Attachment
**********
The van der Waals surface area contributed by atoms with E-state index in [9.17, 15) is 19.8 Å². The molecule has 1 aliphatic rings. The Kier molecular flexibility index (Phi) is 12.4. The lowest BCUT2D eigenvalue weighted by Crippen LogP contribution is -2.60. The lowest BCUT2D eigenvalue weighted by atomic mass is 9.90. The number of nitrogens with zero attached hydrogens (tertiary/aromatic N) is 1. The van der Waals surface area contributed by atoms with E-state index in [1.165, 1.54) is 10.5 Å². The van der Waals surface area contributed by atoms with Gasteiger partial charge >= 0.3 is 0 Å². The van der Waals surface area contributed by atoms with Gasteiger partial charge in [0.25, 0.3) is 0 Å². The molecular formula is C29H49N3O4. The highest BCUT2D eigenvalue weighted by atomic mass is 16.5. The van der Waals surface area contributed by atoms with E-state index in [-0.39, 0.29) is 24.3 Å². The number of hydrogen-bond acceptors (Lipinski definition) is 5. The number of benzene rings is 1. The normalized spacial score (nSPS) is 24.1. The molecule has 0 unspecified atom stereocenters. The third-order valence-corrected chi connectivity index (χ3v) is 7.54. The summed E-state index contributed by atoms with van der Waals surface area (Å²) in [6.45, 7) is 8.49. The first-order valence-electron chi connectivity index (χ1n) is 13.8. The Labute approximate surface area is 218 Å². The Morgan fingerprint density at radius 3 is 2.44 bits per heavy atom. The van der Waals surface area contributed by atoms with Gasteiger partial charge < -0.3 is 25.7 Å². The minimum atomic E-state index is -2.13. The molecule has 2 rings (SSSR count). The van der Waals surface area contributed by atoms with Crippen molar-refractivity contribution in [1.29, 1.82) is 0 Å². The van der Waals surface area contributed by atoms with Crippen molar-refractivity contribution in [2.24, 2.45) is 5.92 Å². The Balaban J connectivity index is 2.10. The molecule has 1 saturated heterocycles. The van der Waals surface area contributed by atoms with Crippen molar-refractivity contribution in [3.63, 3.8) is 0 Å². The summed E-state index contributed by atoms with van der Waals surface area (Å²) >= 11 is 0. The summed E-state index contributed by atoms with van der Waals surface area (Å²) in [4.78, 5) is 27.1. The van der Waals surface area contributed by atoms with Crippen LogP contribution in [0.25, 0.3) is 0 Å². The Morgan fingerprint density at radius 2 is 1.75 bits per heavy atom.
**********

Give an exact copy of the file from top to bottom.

The van der Waals surface area contributed by atoms with E-state index in [9.17, 15) is 19.8 Å². The molecule has 1 aliphatic rings. The Kier molecular flexibility index (Phi) is 12.4. The lowest BCUT2D eigenvalue weighted by Crippen LogP contribution is -2.60. The lowest BCUT2D eigenvalue weighted by atomic mass is 9.90. The number of nitrogens with zero attached hydrogens (tertiary/aromatic N) is 1. The van der Waals surface area contributed by atoms with E-state index in [1.165, 1.54) is 10.5 Å². The van der Waals surface area contributed by atoms with Gasteiger partial charge >= 0.3 is 0 Å². The van der Waals surface area contributed by atoms with Gasteiger partial charge in [0.25, 0.3) is 0 Å². The molecular formula is C29H49N3O4. The highest BCUT2D eigenvalue weighted by atomic mass is 16.5. The van der Waals surface area contributed by atoms with E-state index in [-0.39, 0.29) is 24.3 Å². The number of hydrogen-bond acceptors (Lipinski definition) is 5. The number of benzene rings is 1. The normalized spacial score (nSPS) is 24.1. The molecule has 0 unspecified atom stereocenters. The third-order valence-corrected chi connectivity index (χ3v) is 7.54. The summed E-state index contributed by atoms with van der Waals surface area (Å²) in [6.45, 7) is 8.49. The first-order valence-electron chi connectivity index (χ1n) is 13.8. The Labute approximate surface area is 218 Å². The Morgan fingerprint density at radius 3 is 2.44 bits per heavy atom. The van der Waals surface area contributed by atoms with Gasteiger partial charge < -0.3 is 25.7 Å². The minimum atomic E-state index is -2.13. The molecule has 2 rings (SSSR count). The van der Waals surface area contributed by atoms with Crippen molar-refractivity contribution in [1.29, 1.82) is 0 Å². The van der Waals surface area contributed by atoms with Crippen molar-refractivity contribution in [2.24, 2.45) is 5.92 Å². The Balaban J connectivity index is 2.10. The molecule has 1 saturated heterocycles. The van der Waals surface area contributed by atoms with Crippen molar-refractivity contribution in [3.63, 3.8) is 0 Å². The summed E-state index contributed by atoms with van der Waals surface area (Å²) >= 11 is 0. The summed E-state index contributed by atoms with van der Waals surface area (Å²) in [4.78, 5) is 27.1. The van der Waals surface area contributed by atoms with Crippen LogP contribution in [0.25, 0.3) is 0 Å². The Morgan fingerprint density at radius 2 is 1.75 bits per heavy atom.